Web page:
How Uganda’s GDP swings affect personal incomes…

In 2016, economists projected an 8.4% GDP growth rate for Uganda attributed to oil production. There were a lot of preparations in anticipation. Uganda’s

In 2016, economists projected an 8.4% GDP growth rate for Uganda attributed to oil production. There were a lot of preparations in anticipation. Uganda’s GDP growth has been volatile attributed to the ever-changing macro-economic dynamics.

Figure1: GDP Growth rate (1983-2018)

The key GDP drivers are services (52%), agriculture (23%) and industry 25%.

Tourism and diaspora remittances contribution to GDP at the US $1.3 billion and 1.5billion respectively are key drivers. In 2016, Uganda had announced about the US $ 10 to 12 billion investment in upstream oil development activities. However, something happened and the final investment decision (FID) by the government, remains hanging.

GDP growth continues to stagnate attributed to uncertainties during Uganda’s political cycles, specifically elections. While the early periods of the 21st century showed great promise as the private sector gained centre stage, this progress was affected in the second decade. Any gains in economic growth are affected by political uncertainties. The 2016 Uganda general elections delivered a big blow to the economy with GDP recording a mere 3.6% growth rate following the riots and Internet blackout that characterized that election.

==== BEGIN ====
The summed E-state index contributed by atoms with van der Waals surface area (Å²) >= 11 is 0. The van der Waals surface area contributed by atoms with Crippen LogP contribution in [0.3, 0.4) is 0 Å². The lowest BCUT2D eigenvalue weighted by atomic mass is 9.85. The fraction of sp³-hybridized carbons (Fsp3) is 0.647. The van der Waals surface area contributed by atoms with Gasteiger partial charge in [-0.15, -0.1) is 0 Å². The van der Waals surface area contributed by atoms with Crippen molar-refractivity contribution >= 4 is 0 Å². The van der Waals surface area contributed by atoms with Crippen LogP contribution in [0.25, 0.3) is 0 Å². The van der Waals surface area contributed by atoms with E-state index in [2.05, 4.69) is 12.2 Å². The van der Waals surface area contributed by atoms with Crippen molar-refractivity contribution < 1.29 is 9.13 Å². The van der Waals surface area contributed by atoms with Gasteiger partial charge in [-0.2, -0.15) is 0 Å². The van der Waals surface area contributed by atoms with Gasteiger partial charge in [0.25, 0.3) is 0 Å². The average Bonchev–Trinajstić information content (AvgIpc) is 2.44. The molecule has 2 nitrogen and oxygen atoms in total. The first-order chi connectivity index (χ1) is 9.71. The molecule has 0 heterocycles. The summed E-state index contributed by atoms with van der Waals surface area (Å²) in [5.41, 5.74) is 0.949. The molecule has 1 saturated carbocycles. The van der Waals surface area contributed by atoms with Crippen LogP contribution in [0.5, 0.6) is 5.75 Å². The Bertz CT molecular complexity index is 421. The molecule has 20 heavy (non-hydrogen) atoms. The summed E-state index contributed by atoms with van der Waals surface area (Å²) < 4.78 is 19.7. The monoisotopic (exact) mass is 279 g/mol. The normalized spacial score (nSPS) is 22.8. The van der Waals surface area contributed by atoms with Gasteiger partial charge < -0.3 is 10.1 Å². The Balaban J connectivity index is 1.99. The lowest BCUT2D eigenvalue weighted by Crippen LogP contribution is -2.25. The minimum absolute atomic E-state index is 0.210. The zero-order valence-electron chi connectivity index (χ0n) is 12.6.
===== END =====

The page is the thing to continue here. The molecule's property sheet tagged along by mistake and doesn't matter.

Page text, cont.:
Now some oil companies are scaling down activities, terminating some employees. This is worrying. Why is this happening at a time the world is setting timelines for clean energy?  Even more worrying is the Corona Virus (COVID-19) threats. What impact will it have on Uganda that relies heavily on tourism now that the country is being locked down?

Can Uganda survive a double impact of Covid-19 and political elections or the voting should be postponed until the economy recovers? Analysis of figure 1 shows that Uganda’s GDP growth falls during the election year. Take note of 1996 (GDP growth fell to 5.1% from 9.07%), then 2001 (GDP fell to 8.5% from 10.78%), and in 2011 when it fell to 3.84% from 9.39% and most recently in 2016 that saw it go down under to 3.86% from 4.78%.

Securities bubble during important political cycles

Figure 2: Trend analysis of Government securities (2006-2018)

Summit Consulting Ltd did an 18-year trend analysis that shows a bubble in the preceding year of elections which is attributed to the incumbent’s incentive to stimulate the economy, through both fiscal and monetary policy, to augment the ruling party’s chances of being re-elected.  There has been a persistent fall in the yield of the common 91-day T-bill of more than 32% towards 2018 since the 2016 election. Similarly, the fixed deposit rate average has fallen by 3% in the same period. This has reduced the overall appetite to save which will subsequently increase the yields on these securities and investment bourses. Consequently, we expected reduced activities at the Uganda stock exchange due to key fundamentals moving the wrong way.

What plans does the government have in store to shove off COVID-19 and the 2021 elections without leaving a dent on the economy?

What do you suggest the government should do?

What are the right policy options in this situation?

Copyright Mustapha B Mugisa, 2020. All rights reserved.

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